Wednesday, March 25, 2009

The Case for International Investments

Brett Arends of the Wall Street Journal has an interesting piece out today called Ten Reasons to Invest in Global Funds. Here are a couple of points I found compelling.

1. You have plenty of exposure to the U.S. economy already. You work here. You may own a home here. And so, in most cases, do most of your friends and family. You hardly need to double down.


That's a good point. We don't realize it, but we're all exposed greatly to the U.S. economy. We don't need to plow all of our additional investments into it as well.

4. The U.S. stock market is the biggest and best-known market in the world. Thus, it is more likely to be overvalued than foreign markets. That's bad news for investors. Right now, according to FactSet, the domestic market trades on 1.7 times book value. The rest of the world: 1.1 times.


Not only is the U.S. market most likely to be overvalued, it is the most scrutinized and analyzed. In international and emerging markets, companies and sectors don't catch as much attention as those here. This allows for more inefficiencies in how the market prices things, which can work to your advantage.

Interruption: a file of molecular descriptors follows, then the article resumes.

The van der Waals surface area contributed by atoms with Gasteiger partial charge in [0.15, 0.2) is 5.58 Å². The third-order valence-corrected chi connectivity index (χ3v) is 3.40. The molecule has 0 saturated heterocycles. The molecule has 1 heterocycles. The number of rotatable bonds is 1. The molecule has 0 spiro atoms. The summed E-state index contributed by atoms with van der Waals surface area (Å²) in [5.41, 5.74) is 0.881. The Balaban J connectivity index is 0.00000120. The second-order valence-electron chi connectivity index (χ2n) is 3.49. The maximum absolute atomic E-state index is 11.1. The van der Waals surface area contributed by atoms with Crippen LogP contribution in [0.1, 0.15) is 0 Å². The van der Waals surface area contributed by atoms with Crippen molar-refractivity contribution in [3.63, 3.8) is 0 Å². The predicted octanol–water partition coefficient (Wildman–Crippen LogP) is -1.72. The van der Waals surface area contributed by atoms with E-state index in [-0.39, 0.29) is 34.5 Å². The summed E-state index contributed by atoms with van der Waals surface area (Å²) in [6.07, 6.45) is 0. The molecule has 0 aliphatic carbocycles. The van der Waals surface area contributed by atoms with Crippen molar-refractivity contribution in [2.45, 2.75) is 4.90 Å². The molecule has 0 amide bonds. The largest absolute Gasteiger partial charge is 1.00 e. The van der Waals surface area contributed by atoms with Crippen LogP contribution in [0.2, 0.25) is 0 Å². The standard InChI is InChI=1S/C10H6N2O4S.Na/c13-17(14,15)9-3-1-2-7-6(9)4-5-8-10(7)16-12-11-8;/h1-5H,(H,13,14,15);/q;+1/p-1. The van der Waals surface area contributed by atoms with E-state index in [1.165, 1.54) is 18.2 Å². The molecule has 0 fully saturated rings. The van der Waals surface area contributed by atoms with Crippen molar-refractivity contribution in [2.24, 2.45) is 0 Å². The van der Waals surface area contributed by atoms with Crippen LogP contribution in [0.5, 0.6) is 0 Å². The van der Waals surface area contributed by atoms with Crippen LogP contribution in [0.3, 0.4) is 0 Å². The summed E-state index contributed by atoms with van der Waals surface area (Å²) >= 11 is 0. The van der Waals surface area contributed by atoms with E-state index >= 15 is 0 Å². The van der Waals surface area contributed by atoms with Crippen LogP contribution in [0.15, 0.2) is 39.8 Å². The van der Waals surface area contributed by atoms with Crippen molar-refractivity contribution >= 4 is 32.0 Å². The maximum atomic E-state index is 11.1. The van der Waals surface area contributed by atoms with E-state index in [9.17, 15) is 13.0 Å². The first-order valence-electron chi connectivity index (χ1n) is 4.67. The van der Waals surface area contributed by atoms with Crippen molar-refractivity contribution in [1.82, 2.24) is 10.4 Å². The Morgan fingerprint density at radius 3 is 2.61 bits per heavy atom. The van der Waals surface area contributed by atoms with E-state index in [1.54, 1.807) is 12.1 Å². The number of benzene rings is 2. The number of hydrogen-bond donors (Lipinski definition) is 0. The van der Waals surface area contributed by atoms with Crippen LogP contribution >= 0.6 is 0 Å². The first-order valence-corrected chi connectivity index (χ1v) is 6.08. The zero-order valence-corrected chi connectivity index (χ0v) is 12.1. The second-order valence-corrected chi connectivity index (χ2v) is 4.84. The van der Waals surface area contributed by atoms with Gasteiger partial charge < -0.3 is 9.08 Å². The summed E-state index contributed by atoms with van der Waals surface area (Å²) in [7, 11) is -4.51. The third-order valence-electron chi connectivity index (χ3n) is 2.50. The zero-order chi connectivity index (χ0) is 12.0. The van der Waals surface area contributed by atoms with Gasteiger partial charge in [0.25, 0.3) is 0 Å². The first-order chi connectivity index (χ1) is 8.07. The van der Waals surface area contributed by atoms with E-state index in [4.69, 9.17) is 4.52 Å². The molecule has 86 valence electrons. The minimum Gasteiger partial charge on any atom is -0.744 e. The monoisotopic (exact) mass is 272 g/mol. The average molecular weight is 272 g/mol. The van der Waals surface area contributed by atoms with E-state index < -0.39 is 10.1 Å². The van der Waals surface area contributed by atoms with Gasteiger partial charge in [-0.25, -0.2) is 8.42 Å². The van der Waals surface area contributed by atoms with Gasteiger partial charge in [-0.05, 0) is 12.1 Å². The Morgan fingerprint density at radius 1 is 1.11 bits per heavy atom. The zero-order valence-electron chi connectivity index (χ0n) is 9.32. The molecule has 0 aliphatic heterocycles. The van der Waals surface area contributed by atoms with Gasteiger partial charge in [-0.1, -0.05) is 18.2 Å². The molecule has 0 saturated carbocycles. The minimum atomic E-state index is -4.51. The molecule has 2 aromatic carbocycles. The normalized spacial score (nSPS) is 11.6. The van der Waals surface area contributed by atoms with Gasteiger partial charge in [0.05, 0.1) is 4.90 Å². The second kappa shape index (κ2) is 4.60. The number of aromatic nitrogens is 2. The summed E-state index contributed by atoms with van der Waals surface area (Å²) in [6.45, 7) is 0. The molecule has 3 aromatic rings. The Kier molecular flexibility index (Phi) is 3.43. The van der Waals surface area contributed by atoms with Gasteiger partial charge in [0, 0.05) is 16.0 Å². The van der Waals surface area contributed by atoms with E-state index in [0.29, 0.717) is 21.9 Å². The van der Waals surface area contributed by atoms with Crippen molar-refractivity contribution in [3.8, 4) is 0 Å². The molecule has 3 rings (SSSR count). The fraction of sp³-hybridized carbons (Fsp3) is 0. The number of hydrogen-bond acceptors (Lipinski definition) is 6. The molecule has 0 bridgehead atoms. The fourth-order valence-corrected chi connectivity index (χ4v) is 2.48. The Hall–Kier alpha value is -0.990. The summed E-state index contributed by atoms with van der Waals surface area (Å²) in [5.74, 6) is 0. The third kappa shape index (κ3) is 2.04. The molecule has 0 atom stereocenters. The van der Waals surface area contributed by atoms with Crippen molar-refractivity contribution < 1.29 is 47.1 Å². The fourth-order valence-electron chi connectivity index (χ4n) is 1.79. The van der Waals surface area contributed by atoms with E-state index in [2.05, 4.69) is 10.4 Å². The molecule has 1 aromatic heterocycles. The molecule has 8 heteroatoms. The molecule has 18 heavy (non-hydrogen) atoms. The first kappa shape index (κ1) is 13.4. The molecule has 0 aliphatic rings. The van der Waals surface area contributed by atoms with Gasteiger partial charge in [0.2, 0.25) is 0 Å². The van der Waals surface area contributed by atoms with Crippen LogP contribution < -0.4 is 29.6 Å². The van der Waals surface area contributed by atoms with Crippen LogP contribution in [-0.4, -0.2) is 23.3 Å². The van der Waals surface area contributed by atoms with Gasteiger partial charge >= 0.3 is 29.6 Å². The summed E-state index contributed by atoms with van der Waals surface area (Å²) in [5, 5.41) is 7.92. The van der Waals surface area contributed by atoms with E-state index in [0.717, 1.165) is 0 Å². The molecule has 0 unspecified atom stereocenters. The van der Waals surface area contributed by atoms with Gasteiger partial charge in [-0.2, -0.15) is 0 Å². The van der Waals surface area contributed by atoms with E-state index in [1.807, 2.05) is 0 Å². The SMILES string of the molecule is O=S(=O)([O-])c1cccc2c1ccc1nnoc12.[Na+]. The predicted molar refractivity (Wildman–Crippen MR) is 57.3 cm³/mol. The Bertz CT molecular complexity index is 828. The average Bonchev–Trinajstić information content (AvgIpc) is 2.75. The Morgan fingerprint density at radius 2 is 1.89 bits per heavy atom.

To me, one of the largest reasons to invest globally is it's easier than ever. There have always been compelling reasons to invest in other countries, but in the past, it has been difficult for the average investor. Now there are hundreds of ETF's, and many more international stocks are getting issued here as well.

I'm a believer in this thesis, and I have a large portion of my personal investment dollars in international investments.

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